This was my favorite of the four books, and the one that prompted me to seek out the entire series (saving the final book, because I live in, you know, Cambodia/non-Amazon land). It works as a stand-alone book, but I re-read it anyway when I started from the beginning, if only because Patrick’s history makes me appreciate so much more the re-appearance of personalities from his past, as well as the effort it has taken for him to get to this point, where he can concretely say, “Well, maybe I could make my life about me, and not about having survived my father’s abuse.”
The fourth book is a jarring departure from the other three. First, it is no longer set within a short period of time – it spans several summers from 2000 onwards – and also, it provides an extensive look to the people around Patrick. Now married and with a children, Patrick appears, at first to have settled comfortably into fatherhood and married life. Their summers, initially spent in the family house in France (in which Never Mind took place), were supplanted as Patrick’s mother, Eleanor, began giving the family fortune and property away to some New Age cult religion group.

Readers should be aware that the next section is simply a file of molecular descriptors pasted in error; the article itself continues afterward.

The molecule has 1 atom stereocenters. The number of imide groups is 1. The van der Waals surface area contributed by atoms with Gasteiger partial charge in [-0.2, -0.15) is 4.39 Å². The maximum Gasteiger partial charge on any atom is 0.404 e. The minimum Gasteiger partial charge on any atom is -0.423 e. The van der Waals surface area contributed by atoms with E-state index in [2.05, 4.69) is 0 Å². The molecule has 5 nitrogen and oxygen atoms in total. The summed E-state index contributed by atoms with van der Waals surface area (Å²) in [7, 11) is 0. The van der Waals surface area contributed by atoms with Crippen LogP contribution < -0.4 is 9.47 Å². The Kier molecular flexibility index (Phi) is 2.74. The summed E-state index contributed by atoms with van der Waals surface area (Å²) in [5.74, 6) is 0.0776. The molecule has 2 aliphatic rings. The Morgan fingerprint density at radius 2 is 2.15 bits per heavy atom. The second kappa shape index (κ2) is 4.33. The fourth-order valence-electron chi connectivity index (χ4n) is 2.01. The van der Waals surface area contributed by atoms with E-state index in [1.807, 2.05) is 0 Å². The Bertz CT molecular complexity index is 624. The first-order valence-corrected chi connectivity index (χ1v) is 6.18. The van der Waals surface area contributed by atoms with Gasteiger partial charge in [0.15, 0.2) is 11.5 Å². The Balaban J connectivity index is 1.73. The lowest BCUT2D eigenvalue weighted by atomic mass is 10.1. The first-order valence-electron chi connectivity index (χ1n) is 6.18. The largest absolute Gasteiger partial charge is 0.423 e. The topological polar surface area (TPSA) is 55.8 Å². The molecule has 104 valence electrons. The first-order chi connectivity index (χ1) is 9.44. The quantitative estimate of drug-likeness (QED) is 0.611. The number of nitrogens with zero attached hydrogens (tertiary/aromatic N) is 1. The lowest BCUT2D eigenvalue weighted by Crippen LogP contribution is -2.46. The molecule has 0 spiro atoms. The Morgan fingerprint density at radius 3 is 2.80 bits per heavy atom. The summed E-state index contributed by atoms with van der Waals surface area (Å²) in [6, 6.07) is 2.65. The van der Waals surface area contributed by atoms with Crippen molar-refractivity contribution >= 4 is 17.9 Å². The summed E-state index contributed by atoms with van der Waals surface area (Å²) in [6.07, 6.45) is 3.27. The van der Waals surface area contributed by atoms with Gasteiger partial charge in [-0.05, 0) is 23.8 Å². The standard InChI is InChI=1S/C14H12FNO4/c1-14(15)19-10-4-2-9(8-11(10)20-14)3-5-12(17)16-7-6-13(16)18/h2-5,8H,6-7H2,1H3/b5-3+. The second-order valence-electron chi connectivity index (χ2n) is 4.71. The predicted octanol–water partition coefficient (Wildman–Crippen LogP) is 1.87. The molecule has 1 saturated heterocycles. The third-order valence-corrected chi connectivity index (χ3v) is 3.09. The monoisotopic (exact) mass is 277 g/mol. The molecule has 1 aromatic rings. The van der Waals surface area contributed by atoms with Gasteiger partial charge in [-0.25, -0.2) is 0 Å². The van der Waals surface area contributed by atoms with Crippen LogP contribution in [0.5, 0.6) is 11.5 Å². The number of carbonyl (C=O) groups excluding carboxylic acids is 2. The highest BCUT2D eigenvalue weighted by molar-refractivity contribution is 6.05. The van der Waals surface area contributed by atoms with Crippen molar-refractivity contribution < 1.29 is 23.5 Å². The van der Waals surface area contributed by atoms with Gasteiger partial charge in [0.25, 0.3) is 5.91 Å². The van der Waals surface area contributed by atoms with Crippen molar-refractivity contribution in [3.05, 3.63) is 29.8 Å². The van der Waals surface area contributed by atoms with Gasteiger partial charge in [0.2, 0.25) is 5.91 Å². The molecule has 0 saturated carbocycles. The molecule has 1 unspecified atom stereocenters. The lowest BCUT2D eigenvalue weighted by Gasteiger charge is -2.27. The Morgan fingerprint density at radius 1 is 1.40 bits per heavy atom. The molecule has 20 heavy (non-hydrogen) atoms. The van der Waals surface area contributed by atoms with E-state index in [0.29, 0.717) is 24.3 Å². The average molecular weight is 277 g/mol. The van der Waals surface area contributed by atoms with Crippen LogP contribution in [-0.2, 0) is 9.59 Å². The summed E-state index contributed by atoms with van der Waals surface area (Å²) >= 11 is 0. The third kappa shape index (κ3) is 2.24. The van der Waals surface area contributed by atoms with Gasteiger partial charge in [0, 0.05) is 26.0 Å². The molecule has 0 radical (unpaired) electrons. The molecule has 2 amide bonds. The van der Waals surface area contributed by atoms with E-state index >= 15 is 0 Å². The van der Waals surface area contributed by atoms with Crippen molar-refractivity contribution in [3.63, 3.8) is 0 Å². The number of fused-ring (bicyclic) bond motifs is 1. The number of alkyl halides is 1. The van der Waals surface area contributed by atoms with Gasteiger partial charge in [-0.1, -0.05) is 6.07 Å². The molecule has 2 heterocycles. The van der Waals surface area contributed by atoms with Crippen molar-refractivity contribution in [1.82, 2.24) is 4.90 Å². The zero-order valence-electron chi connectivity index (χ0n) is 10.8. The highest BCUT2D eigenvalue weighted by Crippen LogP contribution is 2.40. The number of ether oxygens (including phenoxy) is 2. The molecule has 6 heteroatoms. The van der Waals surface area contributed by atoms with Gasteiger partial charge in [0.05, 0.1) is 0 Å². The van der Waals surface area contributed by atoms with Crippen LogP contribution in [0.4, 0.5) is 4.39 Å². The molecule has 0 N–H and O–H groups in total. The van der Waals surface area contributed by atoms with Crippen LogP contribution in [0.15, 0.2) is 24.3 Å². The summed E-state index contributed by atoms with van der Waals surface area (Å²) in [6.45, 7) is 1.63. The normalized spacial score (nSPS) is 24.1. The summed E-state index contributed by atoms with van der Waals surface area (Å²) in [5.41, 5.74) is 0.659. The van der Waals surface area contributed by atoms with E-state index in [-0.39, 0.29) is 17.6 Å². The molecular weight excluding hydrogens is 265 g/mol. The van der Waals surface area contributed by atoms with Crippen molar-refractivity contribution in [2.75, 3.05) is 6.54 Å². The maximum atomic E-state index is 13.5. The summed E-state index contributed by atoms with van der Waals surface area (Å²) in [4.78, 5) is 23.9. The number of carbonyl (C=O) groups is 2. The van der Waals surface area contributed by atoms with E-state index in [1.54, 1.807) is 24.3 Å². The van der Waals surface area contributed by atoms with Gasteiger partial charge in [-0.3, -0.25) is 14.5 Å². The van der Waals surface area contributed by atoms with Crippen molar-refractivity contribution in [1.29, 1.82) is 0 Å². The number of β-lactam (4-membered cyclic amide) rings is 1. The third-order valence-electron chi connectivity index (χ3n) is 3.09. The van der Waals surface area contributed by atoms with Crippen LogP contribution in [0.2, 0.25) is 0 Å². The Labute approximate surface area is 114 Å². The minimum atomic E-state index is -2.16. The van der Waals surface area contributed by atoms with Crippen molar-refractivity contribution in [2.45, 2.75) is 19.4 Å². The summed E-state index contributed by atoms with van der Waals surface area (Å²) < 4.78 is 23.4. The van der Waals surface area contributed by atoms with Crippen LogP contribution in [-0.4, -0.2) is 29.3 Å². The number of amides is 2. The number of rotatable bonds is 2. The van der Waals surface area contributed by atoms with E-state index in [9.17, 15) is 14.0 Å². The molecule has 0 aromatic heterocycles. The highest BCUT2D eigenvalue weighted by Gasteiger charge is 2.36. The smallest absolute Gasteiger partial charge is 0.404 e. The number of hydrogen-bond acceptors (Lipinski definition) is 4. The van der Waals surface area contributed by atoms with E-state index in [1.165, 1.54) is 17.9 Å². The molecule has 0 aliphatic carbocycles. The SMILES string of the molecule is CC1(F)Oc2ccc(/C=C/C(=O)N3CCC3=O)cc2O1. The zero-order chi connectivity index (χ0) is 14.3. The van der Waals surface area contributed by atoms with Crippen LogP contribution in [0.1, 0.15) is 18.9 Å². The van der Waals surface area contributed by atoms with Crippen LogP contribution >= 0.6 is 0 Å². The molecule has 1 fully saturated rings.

St. Aubyn has focused so much on Patrick’s relationship with his absent parents – and we’ve only seen one very meek, very subservient side of his mother in Never Mind – that Eleanor’s reappearance and her portrayal is almost unrecognizable. Eleanor, after all, has always been a cipher for others to pin their hopes upon, and having each time failed their expectations, have flitted to her next goal, whether if it is being a good wife (failed), a good mother (failed failed), altruistic Mother-to-the-People (sort of failed, but who knows), and an upright Human Being Who Submits Herself to a Higher Power (failed because it’s essentially a cult she entrusts her hopes upon).
St. Aubyn juxtaposes Patrick’s neurosis and self-awareness upon the reflections of his young and precocious son – who is trying his best to emulate his father -- and his wife, who is the extreme opposite of Eleanor. This self-awareness that Patrick has carried throughout his life has now been taken up to a greater degree by his older son, Robert.
And Robert is… an anomaly. As a child, he possesses an intelligence that I sincerely doubt is possible in real life, but always seem to appear in the children of movies and books. Yet St. Aubyn does the very clever trick of having Robert’s inner thoughts seem extremely insightful and probing, while from the outside point of view have him engaging in play and childish acts. And truthfully, haven’t we all felt like this as a kid? The belief that what the adult sees is only a fraction of my capacity as a child? I remember thinking, perhaps around 5, that adults vastly underestimate children and their ability to understand that they’re just so full of shit. So maybe Robert’s portrayal isn’t that far off – it’s just more eloquently written.